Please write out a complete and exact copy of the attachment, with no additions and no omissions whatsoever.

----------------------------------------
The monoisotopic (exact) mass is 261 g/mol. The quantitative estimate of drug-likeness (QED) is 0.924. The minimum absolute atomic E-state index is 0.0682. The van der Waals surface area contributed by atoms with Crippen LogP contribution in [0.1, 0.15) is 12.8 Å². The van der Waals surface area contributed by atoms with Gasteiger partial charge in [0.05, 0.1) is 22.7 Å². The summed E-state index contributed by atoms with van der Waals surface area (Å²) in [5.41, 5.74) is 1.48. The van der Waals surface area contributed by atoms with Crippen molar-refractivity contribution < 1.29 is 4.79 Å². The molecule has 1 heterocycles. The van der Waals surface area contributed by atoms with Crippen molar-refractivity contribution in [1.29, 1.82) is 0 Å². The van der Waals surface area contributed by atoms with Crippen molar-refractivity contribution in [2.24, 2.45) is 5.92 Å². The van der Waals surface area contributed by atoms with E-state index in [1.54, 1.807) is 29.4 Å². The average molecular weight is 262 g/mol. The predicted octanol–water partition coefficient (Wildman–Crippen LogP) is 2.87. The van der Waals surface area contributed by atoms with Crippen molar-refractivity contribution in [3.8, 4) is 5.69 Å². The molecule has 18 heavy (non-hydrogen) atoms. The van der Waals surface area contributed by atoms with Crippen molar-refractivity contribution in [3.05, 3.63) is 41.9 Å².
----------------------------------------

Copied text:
The monoisotopic (exact) mass is 261 g/mol. The quantitative estimate of drug-likeness (QED) is 0.924. The minimum absolute atomic E-state index is 0.0682. The van der Waals surface area contributed by atoms with Crippen LogP contribution in [0.1, 0.15) is 12.8 Å². The van der Waals surface area contributed by atoms with Gasteiger partial charge in [0.05, 0.1) is 22.7 Å². The summed E-state index contributed by atoms with van der Waals surface area (Å²) in [5.41, 5.74) is 1.48. The van der Waals surface area contributed by atoms with Crippen molar-refractivity contribution < 1.29 is 4.79 Å². The molecule has 1 heterocycles. The van der Waals surface area contributed by atoms with Crippen molar-refractivity contribution in [1.29, 1.82) is 0 Å². The van der Waals surface area contributed by atoms with Crippen molar-refractivity contribution in [2.24, 2.45) is 5.92 Å². The van der Waals surface area contributed by atoms with E-state index in [1.54, 1.807) is 29.4 Å². The average molecular weight is 262 g/mol. The predicted octanol–water partition coefficient (Wildman–Crippen LogP) is 2.87. The van der Waals surface area contributed by atoms with Crippen molar-refractivity contribution in [3.8, 4) is 5.69 Å². The molecule has 18 heavy (non-hydrogen) atoms. The van der Waals surface area contributed by atoms with Crippen molar-refractivity contribution in [3.05, 3.63) is 41.9 Å².